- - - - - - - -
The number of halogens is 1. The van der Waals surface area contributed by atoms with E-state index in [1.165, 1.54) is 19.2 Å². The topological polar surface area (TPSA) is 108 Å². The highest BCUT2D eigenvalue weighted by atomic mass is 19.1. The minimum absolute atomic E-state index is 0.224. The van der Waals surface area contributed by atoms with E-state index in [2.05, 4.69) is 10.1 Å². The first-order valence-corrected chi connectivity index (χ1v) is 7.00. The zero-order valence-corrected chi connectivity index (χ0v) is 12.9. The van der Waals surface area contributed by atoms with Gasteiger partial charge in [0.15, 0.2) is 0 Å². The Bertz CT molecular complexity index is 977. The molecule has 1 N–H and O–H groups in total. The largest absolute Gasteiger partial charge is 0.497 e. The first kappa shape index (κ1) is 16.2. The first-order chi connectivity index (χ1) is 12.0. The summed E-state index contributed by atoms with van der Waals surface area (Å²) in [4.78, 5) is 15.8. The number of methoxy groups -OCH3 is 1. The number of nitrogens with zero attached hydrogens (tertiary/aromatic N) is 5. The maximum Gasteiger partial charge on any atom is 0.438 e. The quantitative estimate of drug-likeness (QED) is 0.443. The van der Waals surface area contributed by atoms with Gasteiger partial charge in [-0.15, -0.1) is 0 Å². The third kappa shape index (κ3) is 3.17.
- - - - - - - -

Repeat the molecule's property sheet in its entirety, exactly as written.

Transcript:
The number of halogens is 1. The van der Waals surface area contributed by atoms with E-state index in [1.165, 1.54) is 19.2 Å². The topological polar surface area (TPSA) is 108 Å². The highest BCUT2D eigenvalue weighted by atomic mass is 19.1. The minimum absolute atomic E-state index is 0.224. The van der Waals surface area contributed by atoms with E-state index in [2.05, 4.69) is 10.1 Å². The first-order valence-corrected chi connectivity index (χ1v) is 7.00. The zero-order valence-corrected chi connectivity index (χ0v) is 12.9. The van der Waals surface area contributed by atoms with Gasteiger partial charge in [0.15, 0.2) is 0 Å². The Bertz CT molecular complexity index is 977. The molecule has 1 N–H and O–H groups in total. The largest absolute Gasteiger partial charge is 0.497 e. The first kappa shape index (κ1) is 16.2. The first-order chi connectivity index (χ1) is 12.0. The summed E-state index contributed by atoms with van der Waals surface area (Å²) in [4.78, 5) is 15.8. The number of methoxy groups -OCH3 is 1. The number of nitrogens with zero attached hydrogens (tertiary/aromatic N) is 5. The maximum Gasteiger partial charge on any atom is 0.438 e. The quantitative estimate of drug-likeness (QED) is 0.443. The van der Waals surface area contributed by atoms with Gasteiger partial charge in [-0.15, -0.1) is 0 Å². The third kappa shape index (κ3) is 3.17.